Prizes of lesser value are paid out at each tier, and at each tier the odds of winning a prize greatly improve. The odds of winning are presented in the table below:
# of Matched Numbers
Odds of Winning
5 + 2 EN
1 in 95,344,200
5 + EN
1 in 5,959,012
1 in 3,405,150
4 + 2 EN
1 in 423,752
4 + EN
1 in 26,485
1 in 15,124
3 + 2 EN
1 in 9,632
3 + EN
1 in 672
2 + 2 EN
1 in 602
1 in 344
1 + 2 EN
1 in 128
2 + EN
1 in 42
That being said, the overall odds of winning at least some kind of prize in EuroJackpot are 1 in 26—not bad at all.
EuroJackpot Drawing Time
Every Friday at exactly 9:00 pm Helsinki time (EET) is when the EuroJackpot draw takes place, and the results are immediately available online.
Biggest EuroJackpot Jackpots
The maximum jackpot prize of €90 million was first won by a Czech player in 2015. This incredible windfall has subsequently been paid out once a year and twice in 2018. During 2018, the average win was €41 million.
Since its inception, EuroJackpot has paid out the maximum €90-million grand prize five times:
- July 6, 2018
- February 9, 2018
- January 6, 2017
- October 14, 2016
- May 15, 2015
However, it’s worth noting that a total of 67 people have managed to match all five primary and both Euronumbers over the years.
Regardless of the sum of money that any of EuroJackpot's biggest winners walked away with, it's a pretty safe bet that every single one of them had their lives changed forever!
Jackpot winners can opt to take a single lump-sum cash payment or receive annuity payments over an undisclosed number of years. However, if you're in a country that doesn't tax lottery wins, then there's no reason to not take the full amount up front.
Whether or not you'll pay taxes depends on which of the 18 participating countries you're playing from. 11 of these countries (Czech Republic, Denmark, Estonia, Finland, Germany, Iceland, Latvia, Lithuania, Norway, Slovakia, and Sweden) do not tax winnings, but the rest do, and the tax amount can range from 6% in Italy to 30% in Croatia. However, the good news for people playing online from non-participating countries is that your winnings will not be taxed at the source. Your own country, however, may still tax you, so check your local tax laws to make sure.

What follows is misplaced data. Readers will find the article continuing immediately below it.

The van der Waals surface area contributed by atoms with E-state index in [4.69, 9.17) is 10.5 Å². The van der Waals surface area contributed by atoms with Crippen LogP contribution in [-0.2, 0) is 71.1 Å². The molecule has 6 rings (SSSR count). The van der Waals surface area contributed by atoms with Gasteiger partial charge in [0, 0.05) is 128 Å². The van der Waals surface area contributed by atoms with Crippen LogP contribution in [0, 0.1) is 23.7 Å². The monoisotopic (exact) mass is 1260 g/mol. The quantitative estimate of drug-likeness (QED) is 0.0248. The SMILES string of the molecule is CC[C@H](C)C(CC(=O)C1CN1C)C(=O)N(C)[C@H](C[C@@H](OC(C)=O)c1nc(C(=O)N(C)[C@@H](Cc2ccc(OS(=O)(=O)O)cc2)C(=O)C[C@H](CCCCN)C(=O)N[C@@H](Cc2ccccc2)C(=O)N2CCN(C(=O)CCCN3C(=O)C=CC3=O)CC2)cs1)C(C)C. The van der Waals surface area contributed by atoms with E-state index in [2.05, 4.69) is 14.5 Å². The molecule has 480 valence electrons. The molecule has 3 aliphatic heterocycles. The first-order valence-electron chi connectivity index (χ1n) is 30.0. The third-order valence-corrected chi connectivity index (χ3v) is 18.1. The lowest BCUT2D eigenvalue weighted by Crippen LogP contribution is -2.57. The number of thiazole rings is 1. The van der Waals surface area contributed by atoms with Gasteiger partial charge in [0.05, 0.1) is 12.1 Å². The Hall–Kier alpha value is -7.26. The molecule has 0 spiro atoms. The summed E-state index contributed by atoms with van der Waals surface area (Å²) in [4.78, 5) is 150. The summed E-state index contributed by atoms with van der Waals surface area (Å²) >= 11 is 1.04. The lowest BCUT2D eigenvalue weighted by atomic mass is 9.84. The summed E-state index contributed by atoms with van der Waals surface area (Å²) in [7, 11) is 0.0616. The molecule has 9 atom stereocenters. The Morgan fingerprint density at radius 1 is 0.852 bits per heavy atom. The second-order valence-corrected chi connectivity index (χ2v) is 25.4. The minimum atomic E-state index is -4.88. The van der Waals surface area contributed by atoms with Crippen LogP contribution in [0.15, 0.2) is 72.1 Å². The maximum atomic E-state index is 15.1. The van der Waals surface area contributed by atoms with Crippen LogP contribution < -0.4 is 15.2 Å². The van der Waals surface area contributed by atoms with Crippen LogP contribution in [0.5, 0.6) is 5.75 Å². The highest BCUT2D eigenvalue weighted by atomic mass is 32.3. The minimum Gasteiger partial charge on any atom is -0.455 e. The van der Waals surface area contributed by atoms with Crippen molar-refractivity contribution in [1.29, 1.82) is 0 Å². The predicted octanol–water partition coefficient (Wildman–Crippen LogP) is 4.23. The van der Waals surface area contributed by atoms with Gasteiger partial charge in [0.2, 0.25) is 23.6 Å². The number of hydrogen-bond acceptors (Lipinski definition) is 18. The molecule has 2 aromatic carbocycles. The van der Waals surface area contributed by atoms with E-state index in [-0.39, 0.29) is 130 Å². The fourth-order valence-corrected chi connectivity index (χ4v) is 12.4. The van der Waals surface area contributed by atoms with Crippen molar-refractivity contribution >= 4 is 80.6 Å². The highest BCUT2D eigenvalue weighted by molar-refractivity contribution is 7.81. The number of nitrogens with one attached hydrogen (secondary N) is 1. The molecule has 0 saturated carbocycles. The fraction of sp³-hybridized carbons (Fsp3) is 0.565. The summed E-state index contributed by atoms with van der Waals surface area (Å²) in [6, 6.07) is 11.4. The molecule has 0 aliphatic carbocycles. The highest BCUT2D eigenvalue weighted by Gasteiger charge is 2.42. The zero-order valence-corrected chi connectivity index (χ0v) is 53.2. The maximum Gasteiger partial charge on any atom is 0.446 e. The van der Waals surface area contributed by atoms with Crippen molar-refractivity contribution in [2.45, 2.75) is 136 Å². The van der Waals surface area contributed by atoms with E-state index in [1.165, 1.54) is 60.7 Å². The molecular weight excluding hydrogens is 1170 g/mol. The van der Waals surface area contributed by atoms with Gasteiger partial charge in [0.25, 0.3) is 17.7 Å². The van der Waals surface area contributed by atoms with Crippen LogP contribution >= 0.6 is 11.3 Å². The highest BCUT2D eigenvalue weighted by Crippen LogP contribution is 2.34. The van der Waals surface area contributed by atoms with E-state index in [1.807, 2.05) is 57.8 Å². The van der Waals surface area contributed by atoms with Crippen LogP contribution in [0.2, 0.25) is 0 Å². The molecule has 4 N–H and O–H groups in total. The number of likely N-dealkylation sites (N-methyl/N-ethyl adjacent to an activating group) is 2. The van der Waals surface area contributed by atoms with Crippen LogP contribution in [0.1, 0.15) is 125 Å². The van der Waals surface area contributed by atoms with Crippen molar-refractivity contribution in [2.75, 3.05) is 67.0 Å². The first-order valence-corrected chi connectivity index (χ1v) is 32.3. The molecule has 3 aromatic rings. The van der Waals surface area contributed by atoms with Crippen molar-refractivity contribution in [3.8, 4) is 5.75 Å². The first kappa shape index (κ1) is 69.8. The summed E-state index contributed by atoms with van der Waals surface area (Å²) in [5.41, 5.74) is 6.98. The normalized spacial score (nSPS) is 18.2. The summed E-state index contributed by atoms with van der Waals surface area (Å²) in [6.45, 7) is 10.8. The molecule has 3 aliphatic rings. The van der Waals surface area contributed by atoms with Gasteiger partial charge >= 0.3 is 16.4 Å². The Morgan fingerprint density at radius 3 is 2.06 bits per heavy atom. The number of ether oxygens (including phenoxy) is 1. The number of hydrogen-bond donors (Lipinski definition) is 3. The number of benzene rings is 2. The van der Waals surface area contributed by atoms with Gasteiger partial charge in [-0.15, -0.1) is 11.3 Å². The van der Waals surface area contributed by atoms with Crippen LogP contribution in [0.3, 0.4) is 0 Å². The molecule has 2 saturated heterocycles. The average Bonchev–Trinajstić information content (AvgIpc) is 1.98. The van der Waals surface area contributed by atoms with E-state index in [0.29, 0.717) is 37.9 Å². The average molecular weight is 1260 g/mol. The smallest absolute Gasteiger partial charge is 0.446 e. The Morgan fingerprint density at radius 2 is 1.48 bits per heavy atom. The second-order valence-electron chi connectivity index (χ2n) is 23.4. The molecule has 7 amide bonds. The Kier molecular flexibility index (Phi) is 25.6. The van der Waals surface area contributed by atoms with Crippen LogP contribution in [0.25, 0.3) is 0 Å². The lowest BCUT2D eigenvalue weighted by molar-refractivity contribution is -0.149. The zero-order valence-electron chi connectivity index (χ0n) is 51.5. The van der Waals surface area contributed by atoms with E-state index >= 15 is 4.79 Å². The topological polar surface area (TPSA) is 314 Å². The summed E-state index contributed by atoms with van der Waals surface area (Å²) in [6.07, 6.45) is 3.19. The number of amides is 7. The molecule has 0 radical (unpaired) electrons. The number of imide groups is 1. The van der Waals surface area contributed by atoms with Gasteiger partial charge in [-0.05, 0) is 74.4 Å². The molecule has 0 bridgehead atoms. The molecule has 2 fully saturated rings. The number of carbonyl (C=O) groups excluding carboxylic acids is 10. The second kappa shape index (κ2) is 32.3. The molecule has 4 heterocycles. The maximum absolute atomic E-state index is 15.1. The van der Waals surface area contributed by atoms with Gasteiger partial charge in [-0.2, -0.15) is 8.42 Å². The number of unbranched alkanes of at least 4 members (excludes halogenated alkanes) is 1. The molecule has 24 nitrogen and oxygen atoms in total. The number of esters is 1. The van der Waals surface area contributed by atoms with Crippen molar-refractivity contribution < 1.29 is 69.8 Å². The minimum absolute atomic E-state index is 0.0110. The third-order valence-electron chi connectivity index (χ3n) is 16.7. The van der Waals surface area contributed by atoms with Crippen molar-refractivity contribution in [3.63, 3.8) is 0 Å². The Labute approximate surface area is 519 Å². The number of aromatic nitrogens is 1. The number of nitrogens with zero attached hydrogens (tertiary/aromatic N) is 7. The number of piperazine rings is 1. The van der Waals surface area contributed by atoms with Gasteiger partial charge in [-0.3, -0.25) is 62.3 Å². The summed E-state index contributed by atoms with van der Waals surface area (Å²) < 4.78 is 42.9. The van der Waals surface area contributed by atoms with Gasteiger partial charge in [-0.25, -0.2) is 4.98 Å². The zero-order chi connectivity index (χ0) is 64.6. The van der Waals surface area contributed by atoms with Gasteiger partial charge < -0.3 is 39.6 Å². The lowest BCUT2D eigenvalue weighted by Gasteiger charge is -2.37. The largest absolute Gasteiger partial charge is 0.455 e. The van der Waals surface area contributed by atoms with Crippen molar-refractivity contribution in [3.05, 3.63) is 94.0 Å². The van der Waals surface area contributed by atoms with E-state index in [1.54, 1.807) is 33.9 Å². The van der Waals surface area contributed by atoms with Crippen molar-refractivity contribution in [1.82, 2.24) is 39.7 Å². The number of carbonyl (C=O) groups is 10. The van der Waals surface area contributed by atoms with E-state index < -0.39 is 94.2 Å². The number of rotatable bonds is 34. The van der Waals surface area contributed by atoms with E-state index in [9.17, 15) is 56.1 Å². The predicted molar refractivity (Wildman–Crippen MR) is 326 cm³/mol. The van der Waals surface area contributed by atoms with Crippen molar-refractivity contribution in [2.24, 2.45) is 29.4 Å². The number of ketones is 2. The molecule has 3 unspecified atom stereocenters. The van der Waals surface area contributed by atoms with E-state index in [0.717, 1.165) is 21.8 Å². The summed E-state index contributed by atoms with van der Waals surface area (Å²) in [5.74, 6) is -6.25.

How to Play EuroJackpot Online
EuroJackpot tickets are available both through many physical lottery ticket agents and online. Although the lottery is officially limited to the 18 participating countries (see full list above), the game can be legally played by practically anyone anywhere through most of the world's best lottery websites. Since many of these sites either buy official physical lottery tickets on your behalf within one of the participating countries and keep them safe for you OR have gaming licenses and therefore allow you to bet on the results of the EuroJackpot draw outcomes, they offer an excellent and extremely convenient way to participate right from the comfort of your own home or mobile device.
EuroJackpot – Is It Worth Playing?
There are hundreds of lotteries around the world, but few offer such large prizes and "decent" odds (relatively speaking, of course) as EuroJackpot does. Many of the world’s biggest lotteries, such as the American Powerball and Mega Millions, either have much worse odds of winning the jackpot or, if they offer better odds, like Swedish Lotto and Canada Lotto 6/49 do, pay out considerably smaller grand prizes. Therefore, EuroJackpot is overall a great lottery that’s definitely worth checking out. After all, 270 million regular players can’t be wrong.